Despite the best efforts of Colorado school districts, the abrupt switch to remote learning in March left many students and parents frustrated. The Colorado Coalition of Cyberschool Families said many are now turning to established online schools.
Tillie Elvrum, president of the coalition, said it's not the school district's fault.
“They’re just not designed to deliver full-time online education in a pandemic,” Elvrum said.
Colorado has more than 60 online schools, both independent schools and programs that are run by school districts. Over 22,000 students in Colorado are already enrolled in online school, according to the Colorado Department of Education's latest data.
Elvrum said a lot of families chose online schools because of specific academic programs, but others are concerned about issues like bullying and school safety.
Most online schools offer some version of a virtual classroom, with a teacher conducting lessons for students simultaneously.
“It’s not enough to just digitize curriculum, kids need meaningful instruction that’s designed intentionally for the online model," said Elvrum.
Elvrum said based on surveys, the coalition is expecting as many as 5% of Colorado families to switch from traditional school to online school this year. She said she believes cyberschools could take some of the burden off districts that are trying to plan for both remote and in-person learning.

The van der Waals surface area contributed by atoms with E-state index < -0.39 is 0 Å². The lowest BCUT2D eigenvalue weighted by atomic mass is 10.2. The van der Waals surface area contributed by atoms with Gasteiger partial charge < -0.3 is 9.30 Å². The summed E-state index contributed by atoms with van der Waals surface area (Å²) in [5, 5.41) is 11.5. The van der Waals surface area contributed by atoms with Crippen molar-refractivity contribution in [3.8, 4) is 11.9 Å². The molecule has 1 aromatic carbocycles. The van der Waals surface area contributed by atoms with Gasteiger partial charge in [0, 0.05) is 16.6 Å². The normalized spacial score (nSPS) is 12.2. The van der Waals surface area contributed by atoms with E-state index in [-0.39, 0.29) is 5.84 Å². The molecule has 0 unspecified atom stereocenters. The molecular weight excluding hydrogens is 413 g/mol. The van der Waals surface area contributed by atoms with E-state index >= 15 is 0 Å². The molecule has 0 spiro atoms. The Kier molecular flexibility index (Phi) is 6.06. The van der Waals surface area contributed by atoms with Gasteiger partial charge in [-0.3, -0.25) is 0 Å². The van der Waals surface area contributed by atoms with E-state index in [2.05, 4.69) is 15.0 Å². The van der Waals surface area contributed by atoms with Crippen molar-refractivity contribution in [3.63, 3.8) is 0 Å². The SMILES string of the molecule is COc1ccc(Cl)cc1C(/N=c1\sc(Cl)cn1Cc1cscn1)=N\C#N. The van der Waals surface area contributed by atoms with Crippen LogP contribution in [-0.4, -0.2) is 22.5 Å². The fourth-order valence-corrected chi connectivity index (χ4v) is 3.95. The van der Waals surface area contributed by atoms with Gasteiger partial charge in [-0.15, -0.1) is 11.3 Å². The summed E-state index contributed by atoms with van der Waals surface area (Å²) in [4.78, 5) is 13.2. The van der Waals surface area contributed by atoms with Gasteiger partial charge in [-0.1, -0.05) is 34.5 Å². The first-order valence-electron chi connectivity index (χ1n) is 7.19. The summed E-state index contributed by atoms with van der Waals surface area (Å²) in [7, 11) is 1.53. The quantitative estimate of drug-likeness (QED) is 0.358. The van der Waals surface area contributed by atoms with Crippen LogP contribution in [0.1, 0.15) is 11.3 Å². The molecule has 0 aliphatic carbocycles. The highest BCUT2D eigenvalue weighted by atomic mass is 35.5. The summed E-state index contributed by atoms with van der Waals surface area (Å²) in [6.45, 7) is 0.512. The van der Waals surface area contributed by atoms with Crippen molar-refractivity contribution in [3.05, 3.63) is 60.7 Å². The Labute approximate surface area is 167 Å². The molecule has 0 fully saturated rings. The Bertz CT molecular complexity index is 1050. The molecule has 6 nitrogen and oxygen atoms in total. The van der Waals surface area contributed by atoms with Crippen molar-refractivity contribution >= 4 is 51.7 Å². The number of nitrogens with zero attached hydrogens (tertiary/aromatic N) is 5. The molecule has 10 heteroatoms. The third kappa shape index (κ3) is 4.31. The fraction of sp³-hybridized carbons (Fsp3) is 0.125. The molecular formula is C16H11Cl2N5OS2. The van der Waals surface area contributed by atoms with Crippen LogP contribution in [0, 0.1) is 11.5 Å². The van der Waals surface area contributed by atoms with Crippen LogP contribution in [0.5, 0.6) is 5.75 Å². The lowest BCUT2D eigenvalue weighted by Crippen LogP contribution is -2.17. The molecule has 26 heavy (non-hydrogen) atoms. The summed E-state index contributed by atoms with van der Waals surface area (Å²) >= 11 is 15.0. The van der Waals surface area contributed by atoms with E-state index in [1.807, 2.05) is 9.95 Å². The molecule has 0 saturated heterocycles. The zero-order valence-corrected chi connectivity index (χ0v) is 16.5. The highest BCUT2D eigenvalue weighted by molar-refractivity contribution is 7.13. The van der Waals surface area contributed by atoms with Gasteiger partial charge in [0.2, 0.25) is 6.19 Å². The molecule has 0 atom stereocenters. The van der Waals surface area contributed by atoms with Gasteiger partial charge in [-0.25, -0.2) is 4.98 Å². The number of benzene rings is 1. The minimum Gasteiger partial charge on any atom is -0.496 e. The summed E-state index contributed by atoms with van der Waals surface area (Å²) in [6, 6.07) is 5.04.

“We know that our traditional public schools serve as more than just a place of learning — they’re nutrition programs, they’re daycare for many families, and we’re sensitive to that,” said Elvrum.
Metro area districts, including Denver Public Schools, JeffCo Public Schools and Douglas County are also offering fully online learning options this year. Elvrum urged parents to research their options now so they have time to complete the enrollment process.